• Infection

Average Hospital Stay

  • Abdominal incision—2-5 days
  • Laparoscopic procedure—1 day

Postoperative Care

  • You will be given antibiotics to reduce the risk of postsurgical infection.
  • Your body goes into menopause right away if both ovaries are removed. If you are not being treated for breast cancer, your doctor will give you hormone replacement therapy to manage menopause symptoms.
  • Returning to normal activities (such as driving and working) takes 2-6 weeks, depending on the type of surgery.
  • Some women may have emotional distress after their ovaries are removed. Counseling and/or a support group may help.


The outcome depends on what condition was treated. For example, ovarian cancer is rapidly spreading and often not diagnosed until it is well-established. Removing the ovaries will not eliminate the cancer if it has already spread. Patients with ovarian cancer get other forms of treatment (chemotherapy and/or radiation) in addition to oophorectomy.

Endometriosis can be treated with an oophorectomy. But it requires identifying and treating other endometrial areas outside of the ovaries at the time of surgery.

You will stop menstruating if both of your ovaries are removed. Also, you will not be able to get pregnant. If one ovary or even just a portion of an ovary remains, you will still menstruate and may be able to get pregnant (assuming you did not have a hysterectomy).

Call Your Doctor If Any of the Following Occurs

  • Signs of infection, including fever and chills
  • Persistent or increased vaginal bleeding or discharge
  • Severe pain
  • Redness, swelling, increasing pain, excessive bleeding, or discharge from the incision sites
  • Difficulty urinating
  • Cough, shortness of breath, chest pain, severe nausea, or vomiting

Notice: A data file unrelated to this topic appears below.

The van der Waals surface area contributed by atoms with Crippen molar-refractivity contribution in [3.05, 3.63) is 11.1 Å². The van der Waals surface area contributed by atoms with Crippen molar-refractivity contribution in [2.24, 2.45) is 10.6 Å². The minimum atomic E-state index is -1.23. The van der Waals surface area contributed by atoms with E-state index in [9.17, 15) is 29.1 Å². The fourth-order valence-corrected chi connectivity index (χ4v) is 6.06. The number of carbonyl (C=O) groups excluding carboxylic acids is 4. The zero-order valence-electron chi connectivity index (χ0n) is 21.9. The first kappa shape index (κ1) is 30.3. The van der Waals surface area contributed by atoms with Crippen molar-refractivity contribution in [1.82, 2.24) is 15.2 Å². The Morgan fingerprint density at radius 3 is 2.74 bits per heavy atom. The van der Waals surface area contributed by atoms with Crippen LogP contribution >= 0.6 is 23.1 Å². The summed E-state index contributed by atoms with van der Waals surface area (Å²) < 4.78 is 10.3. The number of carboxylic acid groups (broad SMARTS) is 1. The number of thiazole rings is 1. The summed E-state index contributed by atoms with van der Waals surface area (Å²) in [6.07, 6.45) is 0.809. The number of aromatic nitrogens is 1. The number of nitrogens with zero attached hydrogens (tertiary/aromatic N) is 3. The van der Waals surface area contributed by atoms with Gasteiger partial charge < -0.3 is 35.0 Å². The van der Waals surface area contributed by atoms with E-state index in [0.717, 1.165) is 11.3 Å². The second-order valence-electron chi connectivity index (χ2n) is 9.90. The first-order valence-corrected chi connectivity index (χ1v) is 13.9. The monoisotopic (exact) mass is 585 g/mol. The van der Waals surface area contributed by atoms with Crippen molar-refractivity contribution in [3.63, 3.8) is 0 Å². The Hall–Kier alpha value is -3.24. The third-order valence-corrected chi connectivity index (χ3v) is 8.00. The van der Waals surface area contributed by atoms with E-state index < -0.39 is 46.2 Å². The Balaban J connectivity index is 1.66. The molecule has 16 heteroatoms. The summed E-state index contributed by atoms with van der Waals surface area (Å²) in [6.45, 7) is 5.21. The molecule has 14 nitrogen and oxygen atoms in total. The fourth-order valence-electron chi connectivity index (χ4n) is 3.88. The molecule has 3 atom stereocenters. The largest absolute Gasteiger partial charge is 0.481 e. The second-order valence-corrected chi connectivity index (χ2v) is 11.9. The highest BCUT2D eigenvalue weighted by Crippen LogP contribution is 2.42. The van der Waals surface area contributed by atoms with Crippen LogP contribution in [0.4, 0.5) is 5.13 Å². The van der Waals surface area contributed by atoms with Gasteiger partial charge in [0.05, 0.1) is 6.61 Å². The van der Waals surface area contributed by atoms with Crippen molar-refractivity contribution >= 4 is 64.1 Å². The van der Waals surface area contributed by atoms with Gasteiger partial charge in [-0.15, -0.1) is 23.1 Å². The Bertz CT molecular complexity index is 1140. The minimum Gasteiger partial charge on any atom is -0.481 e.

American Cancer Society

American College of Obstetrics and Gynecologists

National Cancer Institute


Canadian Cancer Society

The Society of Obstetricians and Gynaecologists of Canada


Cancer of the ovary. American College of Obstetrics and Gynecologists website. Available at: http://www.acog.org/publications/patient_education/bp096.cfm. Accessed June 8, 2008.

Endometrial cancer treatment. National Cancer Institute website. Available at: http://www.cancer.gov/cancertopics/pdq/treatment/endometrial/Patient/page4#Keypoint14. Accessed June 8, 2008.

Rosenfeld LE. Women and heart disease. Yale University School of Medicine Heart Book website. Available at: http://www.med.yale.edu/library/heartbk/. Accessed February 20, 2008.

Last reviewed January 2008 by Jeff Andrews, MD

Please be aware that this information is provided to supplement the care provided by your physician. It is neither intended nor implied to be a substitute for professional medical advice. CALL YOUR HEALTHCARE PROVIDER IMMEDIATELY IF YOU THINK YOU MAY HAVE A MEDICAL EMERGENCY. Always seek the advice of your physician or other qualified health provider prior to starting any new treatment or with any questions you may have regarding a medical condition.